Georgetown University’s Newspaper of Record since 1920

The Hoya

Georgetown University’s Newspaper of Record since 1920

The Hoya

Georgetown University’s Newspaper of Record since 1920

The Hoya

Miami Fans and Legends Alike Honor Marino at Hall of Fame

Alone in my dorm room, I envisioned myself as the biggest football martyr that could possibly exist. Long ago I embraced the iami Dolphins football franchise, but last year the team let me down. I didn’t know anyone who understood what I was going through, since I knew no other Dolphins fans at Georgetown.

But all the frustration of last season was erased when one August day finally came, after five years of anticipation: Dan arino’s enshrinement into the Pro Football Hall of Fame.

It didn’t matter to me that the ceremony would take place in Canton, Ohio. There was never any doubt in my mind that I was going to be there. Marino had been my childhood idol, always my favorite player on a team that I had fallen in love with when I was just four years old. This was his moment, and television would not do. I had to be there to applaud him in person.

The ceremony – held on a Sunday, of course – was truly a day for Dolphins fans. From the moment I arrived at the stadium, I was taken aback by a sight of which I had previously only dreamt: aqua and orange, the colors of the Dolphins, filled my view for literally as far and wide as I could see. No matter where I looked, I was surrounded by Dolphins fans. Number 13 jerseys were everywhere, but there was no shortage of ways to proudly display the team colors.

The scene inside the stadium was even more surreal. My field-level tickets meant that I was going to be sitting in a section that was mixed with Dolphins legends such as Mark Duper, Richmond Webb and Jason Taylor. Many years of television had made me familiar with their faces, but this was the first time I had ever seen any of these men in person.

Yet as close as these giants of the game were to me physically, the gap between us still seemed larger than life. It was unreal to be sitting such a short distance from the players – and especially the quarterback – that I had idolized for as long as I have loved football. I was just a few seats away from legendary wide receiver Mark Clayton, yet as exciting as that was, I was truly in awe of a man whose hands had actually caught passes from Dan Marino.

When I looked around the stadium, though, my heart was filled with a different set of emotions. For me and the 20,000 other Dolphins fans in attendance, this was not a vacation – it was a pilgrimage. For all of our differences in ages, hometowns and life stories, we were all at least part of one shared, ongoing journey.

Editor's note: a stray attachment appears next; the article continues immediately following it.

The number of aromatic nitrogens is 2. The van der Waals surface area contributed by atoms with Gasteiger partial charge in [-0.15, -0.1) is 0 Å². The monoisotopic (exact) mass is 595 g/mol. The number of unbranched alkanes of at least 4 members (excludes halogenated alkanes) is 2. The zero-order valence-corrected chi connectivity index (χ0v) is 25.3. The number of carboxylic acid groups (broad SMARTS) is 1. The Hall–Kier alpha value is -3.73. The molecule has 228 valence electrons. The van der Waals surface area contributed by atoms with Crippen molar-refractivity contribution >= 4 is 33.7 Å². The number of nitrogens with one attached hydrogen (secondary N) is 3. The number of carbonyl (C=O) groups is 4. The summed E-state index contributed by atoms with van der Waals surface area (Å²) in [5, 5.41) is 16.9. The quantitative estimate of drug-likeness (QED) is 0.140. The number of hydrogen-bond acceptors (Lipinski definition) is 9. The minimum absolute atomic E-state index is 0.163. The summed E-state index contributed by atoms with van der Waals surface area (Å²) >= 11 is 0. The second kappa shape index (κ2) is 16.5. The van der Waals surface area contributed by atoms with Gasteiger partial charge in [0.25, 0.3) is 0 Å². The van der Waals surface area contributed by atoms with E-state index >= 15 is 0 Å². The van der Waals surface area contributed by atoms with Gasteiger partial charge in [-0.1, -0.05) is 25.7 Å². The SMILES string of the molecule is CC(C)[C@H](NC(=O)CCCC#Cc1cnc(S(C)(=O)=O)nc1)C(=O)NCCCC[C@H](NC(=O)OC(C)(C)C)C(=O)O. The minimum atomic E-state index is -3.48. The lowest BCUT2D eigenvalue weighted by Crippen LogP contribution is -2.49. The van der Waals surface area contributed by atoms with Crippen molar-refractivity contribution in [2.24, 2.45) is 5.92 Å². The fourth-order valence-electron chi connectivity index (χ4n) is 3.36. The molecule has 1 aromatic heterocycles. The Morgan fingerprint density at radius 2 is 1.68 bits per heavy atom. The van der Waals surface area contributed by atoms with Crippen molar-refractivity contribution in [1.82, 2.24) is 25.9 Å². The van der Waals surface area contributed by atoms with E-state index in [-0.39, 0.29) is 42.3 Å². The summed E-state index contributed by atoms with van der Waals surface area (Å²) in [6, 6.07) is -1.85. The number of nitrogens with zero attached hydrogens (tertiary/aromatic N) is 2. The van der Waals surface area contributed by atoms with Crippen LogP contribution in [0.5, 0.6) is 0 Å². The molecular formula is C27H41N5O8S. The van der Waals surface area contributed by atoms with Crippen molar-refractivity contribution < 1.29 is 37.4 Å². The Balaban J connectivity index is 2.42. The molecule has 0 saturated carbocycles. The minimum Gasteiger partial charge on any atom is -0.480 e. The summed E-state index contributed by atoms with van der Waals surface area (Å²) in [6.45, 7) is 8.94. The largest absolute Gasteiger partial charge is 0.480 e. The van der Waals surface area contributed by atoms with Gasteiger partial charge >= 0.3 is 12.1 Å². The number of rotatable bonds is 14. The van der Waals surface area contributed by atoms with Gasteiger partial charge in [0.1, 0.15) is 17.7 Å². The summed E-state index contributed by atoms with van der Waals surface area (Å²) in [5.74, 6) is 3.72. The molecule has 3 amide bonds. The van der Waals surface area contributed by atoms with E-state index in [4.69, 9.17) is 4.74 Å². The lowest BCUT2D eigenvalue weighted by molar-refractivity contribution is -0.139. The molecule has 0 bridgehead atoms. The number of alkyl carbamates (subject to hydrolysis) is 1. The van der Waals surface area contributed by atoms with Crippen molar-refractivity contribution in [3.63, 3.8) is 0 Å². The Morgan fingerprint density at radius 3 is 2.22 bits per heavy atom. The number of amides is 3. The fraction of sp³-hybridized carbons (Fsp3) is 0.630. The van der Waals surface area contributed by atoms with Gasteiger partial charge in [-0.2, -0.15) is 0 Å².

I thought back to those days in my dorm, and I realized it was childish of me to imagine that I was the only one who had to suffer through their losing season. The faces of those who wore aqua and orange that day were the faces of more than just fair-weather fans. I saw men and women, grandparents, teenagers, and young children, and something inside me told me that all of them truly loved the Dolphins.

For most of us, the road to Ohio was not an easy one. Similarly, the Dolphins’ road has not been all too smooth lately, either. But regardless of how rough their terrain is in the coming seasons, I’m convinced that I won’t be the only one left driving on the Dolphins’ road.

Dan’s day brought Dolphins fans together in a way that no other event – not even a Super Bowl victory – could have. When the Dolphins finally win a Super Bowl, I’m sure that I will meet thousands of “fans” who came in at the last minute in order to jump on their bandwagon. The real fans, though, are the kind who have always supported their team no matter how bleak the outlook might have been – the kind who would make a trip to rural Ohio to give their franchise’s greatest hero the sendoff that he deserves.

When the going gets tough this season, I know I’ll only have to close my eyes and envision a sunny August Sunday to remember that there are thousands of other devoted Dolphins fans who are experiencing exactly the same emotions that I am.

Silly me, the poor Dolphins martyr. I can’t help but laugh as I imagine myself mired in last year’s misery.

Being a fan is truly as much a part of sharing in an extended community as anything else.

And that’s what I learned on my summer vacation.

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